Air Cooled Heat Exchangers are one of the heat exchanger types frequently used in Process, Power, Steel, and several other Industries where a process system generates heat that must be removed, for which there is no local use. The main function of the Air Cooled Heat exchanger is the direct cooling of various process mediums by atmospheric air. These heat exchangers are also known as Air Fin Fan Coolers or Air Fin Coolers or Air Coolers or Fin-tube heat exchangers.
Advantages of Air Cooled Heat Exchanger
The main advantage of Air-Cooled Heat Exchangers (ACHE) is their very low maintenance and operating costs.
As compared to cooling towers and shell and tube heat exchangers, Air Coolers are a “green” solution. They do not require an auxiliary water supply because of the lost water due to drift and evaporation. Where there is no utility such as water available as a cooling medium.
They are usually used when the outlet temperature is more than about 20 deg. F above the maximum expected ambient air temperature. They can be used with closer approach temperatures, but often become expensive compared to a combination of a cooling tower and a water-cooled exchanger. Fig. 1 shows the operating principle of a typical Air Cooled Heat exchanger.
Air Cooled Heat Exchanger Construction
The construction of an Air-Cooled Heat Exchanger is fairly simple. Fig. 2 and Fig. 3 provide the component parts of an air fin fan cooler. Refer to the animated video at the end of the article for proper understanding.
- Typically air-cooled exchangers consist of a finned tube bundle with rectangular box Headers on both ends of the tubes.
- Cooling air is provided by one or more fans.
- Usually, air blows upwards through a horizontal tube bundle.
- The fans can be either forced or induced draft depending on whether the air is pushed or pulled through the tube bundle.
- The space between the fans and the tube bundle is enclosed by a plenum chamber that directs the air. The whole assembly is usually mounted on legs or a pipe rack.
Components of an Air-Cooled Heat Exchanger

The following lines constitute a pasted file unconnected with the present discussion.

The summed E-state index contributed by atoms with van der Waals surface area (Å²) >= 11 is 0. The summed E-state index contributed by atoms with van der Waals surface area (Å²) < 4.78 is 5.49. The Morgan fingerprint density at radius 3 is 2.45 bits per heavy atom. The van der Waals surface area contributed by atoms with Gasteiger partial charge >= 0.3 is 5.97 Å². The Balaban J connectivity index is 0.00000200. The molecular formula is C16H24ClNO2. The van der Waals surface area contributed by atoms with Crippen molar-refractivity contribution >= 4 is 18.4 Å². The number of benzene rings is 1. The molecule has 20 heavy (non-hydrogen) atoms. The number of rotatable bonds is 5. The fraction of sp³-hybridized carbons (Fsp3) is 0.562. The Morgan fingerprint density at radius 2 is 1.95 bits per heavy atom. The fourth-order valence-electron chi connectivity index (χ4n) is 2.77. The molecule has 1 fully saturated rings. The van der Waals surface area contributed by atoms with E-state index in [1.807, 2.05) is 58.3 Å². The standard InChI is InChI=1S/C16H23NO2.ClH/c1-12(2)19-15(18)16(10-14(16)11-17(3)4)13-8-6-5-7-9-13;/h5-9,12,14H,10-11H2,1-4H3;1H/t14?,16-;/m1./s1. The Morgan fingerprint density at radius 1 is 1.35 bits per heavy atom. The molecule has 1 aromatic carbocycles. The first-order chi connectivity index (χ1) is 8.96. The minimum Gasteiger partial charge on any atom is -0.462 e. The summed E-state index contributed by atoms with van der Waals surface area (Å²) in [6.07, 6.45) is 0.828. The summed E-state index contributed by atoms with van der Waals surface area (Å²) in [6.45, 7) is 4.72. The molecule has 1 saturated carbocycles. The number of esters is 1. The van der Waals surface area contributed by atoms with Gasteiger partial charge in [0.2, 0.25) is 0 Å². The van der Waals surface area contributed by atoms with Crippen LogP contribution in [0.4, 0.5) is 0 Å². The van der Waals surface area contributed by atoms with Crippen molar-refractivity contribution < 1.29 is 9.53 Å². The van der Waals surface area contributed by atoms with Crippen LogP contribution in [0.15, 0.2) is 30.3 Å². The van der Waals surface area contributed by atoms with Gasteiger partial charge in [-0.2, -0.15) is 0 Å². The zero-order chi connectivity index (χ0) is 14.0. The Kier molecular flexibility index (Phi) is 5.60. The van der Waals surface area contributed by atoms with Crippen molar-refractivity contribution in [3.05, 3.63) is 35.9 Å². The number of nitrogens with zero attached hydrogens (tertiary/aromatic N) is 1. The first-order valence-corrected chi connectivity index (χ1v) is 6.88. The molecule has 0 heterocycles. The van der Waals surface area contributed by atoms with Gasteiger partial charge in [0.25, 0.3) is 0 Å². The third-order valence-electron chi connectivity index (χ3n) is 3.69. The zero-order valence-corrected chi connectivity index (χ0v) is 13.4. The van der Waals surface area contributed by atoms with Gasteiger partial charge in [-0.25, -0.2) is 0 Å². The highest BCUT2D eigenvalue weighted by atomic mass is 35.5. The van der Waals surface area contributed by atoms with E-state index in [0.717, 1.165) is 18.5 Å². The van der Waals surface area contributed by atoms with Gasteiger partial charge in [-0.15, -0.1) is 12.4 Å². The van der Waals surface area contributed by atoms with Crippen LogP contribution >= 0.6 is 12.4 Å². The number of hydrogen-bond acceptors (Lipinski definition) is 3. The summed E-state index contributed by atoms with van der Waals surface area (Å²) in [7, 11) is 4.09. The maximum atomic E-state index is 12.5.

An Air Cooled Heat Exchanger consists of the following primary components (Refer to Fig. 11):
- One or more bundles of the heat transfer surface.
- A fan or blower that moves the air.
- A mechanical driver and power transmission for running the fan or blower.
- A plenum
- A supporting structure
- Header and Fan maintenance platforms.
- Optional louvers and recirculation ducts
- Optional variable-pitch fan hub or variable-frequency drive for temperature control and power savings.
Bay Arrangement in Air Cooler
One or more tube bundles, serviced by two or more fans, including the structure, plenum, and other attendant equipment is called a bay in an air-cooled heat exchanger. Refer to Fig. 4 for typical bay arrangements.
Air Cooled Heat Exchanger Tubes
Wall thickness for tubes with an OD of 1 inch (25.4 mm) to 11/2 (38.1 mm) shall not be less than specified in the table below: (Fig. 5)
What kind of finned tubes are used for Air Coolers?
- Fin types
- Externally bonded
- Fin density (FPI) – 7 to 16
- Fin height – 3/8 inch to 5/8 inch
- Fin thickness – 0.012 to 0.02 inch
Fin Types (Fig. 6):
Fin Selection (Fig. 7):
Refer to Fig. 7 for limiting temperatures of various types of fins.
Typical materials used for air-cooled heat exchanger Fin construction are
- Carbon steel
- Carbon steel finned tubes can be hot-dip galvanized to prevent corrosion & to provide a metallic bond between the fin and the bare tube.
Air-cooled heat exchanger tube bundle orientation: